Mongolians practiced horse dentistry as early as 3,200 years ago | Science News

SUPPORT SCIENCE NEWS.

Science News is a nonprofit.

Support us by subscribing now.


News in Brief

Mongolians practiced horse dentistry as early as 3,200 years ago

Equine tooth extractions evolved to make way for a riding bit, making mounted warfare possible

By
3:00pm, July 2, 2018
Mongolian herder

EXTRACTION ACTION  A Mongolian herder removes a first premolar tooth from a young horse using a screwdriver. Mongolian herders invented a comparable procedure nearly 2,800 years ago so that horses could safely hold metal bits in their mouths while being ridden, a new report concludes.

Mongolian pastoralists were trying to remove troublesome teeth from horses’ mouths almost 3,200 years ago, making those mobile herders the earliest known practitioners of horse dentistry, a new study finds.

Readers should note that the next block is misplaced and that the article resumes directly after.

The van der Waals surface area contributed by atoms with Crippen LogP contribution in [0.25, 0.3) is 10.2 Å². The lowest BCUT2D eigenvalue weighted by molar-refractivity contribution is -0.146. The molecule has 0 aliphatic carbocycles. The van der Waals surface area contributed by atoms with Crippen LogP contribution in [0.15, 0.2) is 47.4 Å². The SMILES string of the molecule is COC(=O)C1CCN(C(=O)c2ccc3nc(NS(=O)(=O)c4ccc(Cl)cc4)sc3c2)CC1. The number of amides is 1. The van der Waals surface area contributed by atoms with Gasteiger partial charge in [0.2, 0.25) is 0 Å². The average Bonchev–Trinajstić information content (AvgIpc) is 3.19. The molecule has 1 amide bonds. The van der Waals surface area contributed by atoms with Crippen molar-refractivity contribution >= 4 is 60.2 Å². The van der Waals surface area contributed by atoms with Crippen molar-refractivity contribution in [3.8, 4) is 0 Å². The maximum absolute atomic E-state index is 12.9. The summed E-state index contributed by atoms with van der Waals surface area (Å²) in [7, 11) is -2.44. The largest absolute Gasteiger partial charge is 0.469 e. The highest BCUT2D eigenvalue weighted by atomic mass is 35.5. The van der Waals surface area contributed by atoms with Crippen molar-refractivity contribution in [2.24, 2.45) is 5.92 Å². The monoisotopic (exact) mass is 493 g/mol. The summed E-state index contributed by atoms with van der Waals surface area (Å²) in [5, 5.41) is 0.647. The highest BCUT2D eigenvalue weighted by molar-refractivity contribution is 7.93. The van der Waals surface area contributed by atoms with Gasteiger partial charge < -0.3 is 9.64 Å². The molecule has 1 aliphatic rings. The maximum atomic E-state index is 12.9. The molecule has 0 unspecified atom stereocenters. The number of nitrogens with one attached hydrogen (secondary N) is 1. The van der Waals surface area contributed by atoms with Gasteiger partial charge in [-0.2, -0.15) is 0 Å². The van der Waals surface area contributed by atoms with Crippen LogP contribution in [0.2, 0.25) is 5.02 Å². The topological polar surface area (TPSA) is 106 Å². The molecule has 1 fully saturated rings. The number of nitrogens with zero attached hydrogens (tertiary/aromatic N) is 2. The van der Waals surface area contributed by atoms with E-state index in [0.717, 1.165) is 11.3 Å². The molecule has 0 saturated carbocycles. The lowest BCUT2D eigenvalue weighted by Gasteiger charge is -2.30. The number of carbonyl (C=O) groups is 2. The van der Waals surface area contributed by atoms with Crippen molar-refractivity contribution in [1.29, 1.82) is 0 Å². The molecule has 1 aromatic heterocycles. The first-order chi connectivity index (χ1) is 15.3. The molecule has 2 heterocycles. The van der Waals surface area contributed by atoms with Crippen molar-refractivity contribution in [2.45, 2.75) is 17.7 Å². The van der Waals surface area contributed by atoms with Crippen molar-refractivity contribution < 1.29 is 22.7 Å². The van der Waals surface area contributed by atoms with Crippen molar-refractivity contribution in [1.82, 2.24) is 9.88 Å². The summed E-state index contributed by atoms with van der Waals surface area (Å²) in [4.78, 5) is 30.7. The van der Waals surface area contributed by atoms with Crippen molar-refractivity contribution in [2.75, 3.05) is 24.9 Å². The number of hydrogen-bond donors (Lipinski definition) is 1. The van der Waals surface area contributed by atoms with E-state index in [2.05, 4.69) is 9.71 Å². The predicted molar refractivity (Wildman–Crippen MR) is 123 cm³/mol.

Those initial, incomplete tooth removals led to procedures for extracting forward-positioned cheek teeth known as first premolars from young horses, say archaeologist William Taylor and his colleagues. That dental practice, which dates to as early as about 2,800 years ago, coincided with the appearance in Mongolia of metal bits that made it easier for riders to control horses, the researchers report the week of July 2 in the Proceedings of the National Academy of Sciences. Long-distance travel and mounted warfare with sedentary civilizations across Asia soon followed (SN: 11/25/17, p.

This article is only available to Science News subscribers. Already a subscriber? Log in now.
Or subscribe today for full access.

Get Science News headlines by e-mail.

More from Science News

From the Nature Index Paid Content